Will TRAI's recommendations on BARC hit the media biz?

Apart from the complexities and implications of the recommendation, experts are questioning the timing and economic viability of the plan

e4m by exchange4media Staff
Published: Apr 30, 2020 8:54 AM  | 4 min read

First there was NTO 2.0 and now there is a new recommendation to reconstruct BARC India. TRAI has been keeping broadcasters busy with one new proposal after the other in the name of credibility and transparency. Industry experts call this new recommendation a draconian move designed to cater to the interests of a limited few.

“I think the recommendations should have taken a much closer look at ground realities and not paid heed to just what some uninformed stakeholders would say. For example, BARC does enough number of audits - both by international and domestic experts - to ensure that processes are followed properly. These are also reported on the public website. I have not understood how an arms’ length distance will work with MDL (the field management company) when the meter technology is developed and maintained by BARC, as also the sample design and measurement sciences,” said an expert from the measuring body.

Even if the complexities and implications of the recommendation are kept aside, experts are questioning the timing and the economic viability of the plan.

“Service providers have been facing difficulty rolling out NTO 2.0 and in the midst of that, we have more to do. Is lockdown the best time to implement these recommendations? It is appalling that the regulatory body had no consideration about the situation we are all in,” said the marketing head of a popular news network.  

“Getting three companies involved, and having 100, 000 metres- do the economics support it?” said an expert. “Broadcasters who pay the bulk of revenues to BARC already complain about what they are paying. How will increased expenses be funded?” he added.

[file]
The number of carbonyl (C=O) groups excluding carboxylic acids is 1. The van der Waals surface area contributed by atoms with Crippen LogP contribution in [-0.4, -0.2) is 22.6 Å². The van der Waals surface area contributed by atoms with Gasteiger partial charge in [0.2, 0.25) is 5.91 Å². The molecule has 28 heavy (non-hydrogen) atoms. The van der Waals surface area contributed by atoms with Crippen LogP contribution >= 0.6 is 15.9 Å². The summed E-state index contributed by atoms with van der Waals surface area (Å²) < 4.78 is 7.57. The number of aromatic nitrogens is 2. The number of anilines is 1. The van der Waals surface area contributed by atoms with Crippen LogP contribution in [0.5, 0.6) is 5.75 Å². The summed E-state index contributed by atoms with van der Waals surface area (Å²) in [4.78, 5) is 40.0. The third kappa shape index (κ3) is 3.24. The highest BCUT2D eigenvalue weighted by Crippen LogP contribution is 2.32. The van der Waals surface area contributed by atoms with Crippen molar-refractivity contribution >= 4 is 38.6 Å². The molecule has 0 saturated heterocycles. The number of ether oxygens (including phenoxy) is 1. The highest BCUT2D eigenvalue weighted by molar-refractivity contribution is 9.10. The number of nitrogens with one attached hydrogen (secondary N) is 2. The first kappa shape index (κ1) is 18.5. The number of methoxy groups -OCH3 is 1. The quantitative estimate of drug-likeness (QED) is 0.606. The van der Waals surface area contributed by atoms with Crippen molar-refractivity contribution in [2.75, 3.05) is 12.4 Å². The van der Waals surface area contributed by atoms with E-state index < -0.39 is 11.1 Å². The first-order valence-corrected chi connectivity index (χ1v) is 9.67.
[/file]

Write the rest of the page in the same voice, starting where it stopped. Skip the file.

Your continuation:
As it turns out large networks already pay as much as Rs 40 crore-Rs 50 crore annually. Whether they are ready to pay more is a big question given not all stakeholders gain from the ratings.

While TRAI claims the recommendations are in the favour of stakeholders in the industry, a huge chunk of the fraternity is in the dark about who these stakeholders are and if the recommendations are devised to serve their vested interests.

"BARC ratings are used as a trading currency in the broadcast domain. Someone is selling TV time, and someone is buying TV time. It is a commercial thing. What’s the Government's role in this? Who are they to tell us that we should have 1 lakh meters or 2 lakh meters? How does TRAI come to the conclusion about a finite number? Do they have data to back that? Why recommend 1 lakh – we can say 10 lakh is better than 1 lakh!" commented a senior official in the broadcast industry.

"It is true BARC has shortcomings and scope of improvement. But that will come at a cost that at least in this year of unprecedented crisis where AdEx has gone down by 60 to 70% no one is willing to shell out. Having said that we as broadcasters in all our IBF meetings try to come up with suggestions and ways to fix problems. No one understands operational issues better than us," said a senior broadcaster

BARC India is promoted by the Indian Broadcasting Foundation (IBF), the Indian Society of Advertisers (ISA) and the Advertising Agencies Association of India (AAAI), based on a 60:20:20 formula (IBF 60%, ISA 20%, AAAI 20%).

The recommendation highlights that few stakeholders were not satisfied with the current structure of the body. According to them, IBF controls day-to-day functioning and course of action of BARC India, and ISA and AAAI members are not involved with the overall measurement system of TRP currency. The current system is closed and controlled by those who have a direct stake in the outcomes and have a potential for conflict of interest.

TRAI's new recommendation suggests the composition of the Board of BARC India should be changed as part of the proposed structural reforms. Restructured Board of BARC India it says should provide for equal representation of the three constituent Industry associations.

Whose interest would the new composition structure serve is a big question the broadcasting fraternity is asking at the moment.

Broadcasters who depend heavily on BARC for ratings which are directly proportional to their ad rate bargains are happy with the present mechanism. “I think BARC is one of the best measurement mechanism we have in India. There are agencies, broadcasters, and people from the ecosystem involved in that and there is a trust in the data they provide. I don't see any problem in terms of structuring, or functioning,” said a GEC broadcaster.

While BARC is in the process of reviewing the recommendation, there are grey areas in the regulatory intervention waiting to be deciphered by the stakeholders.

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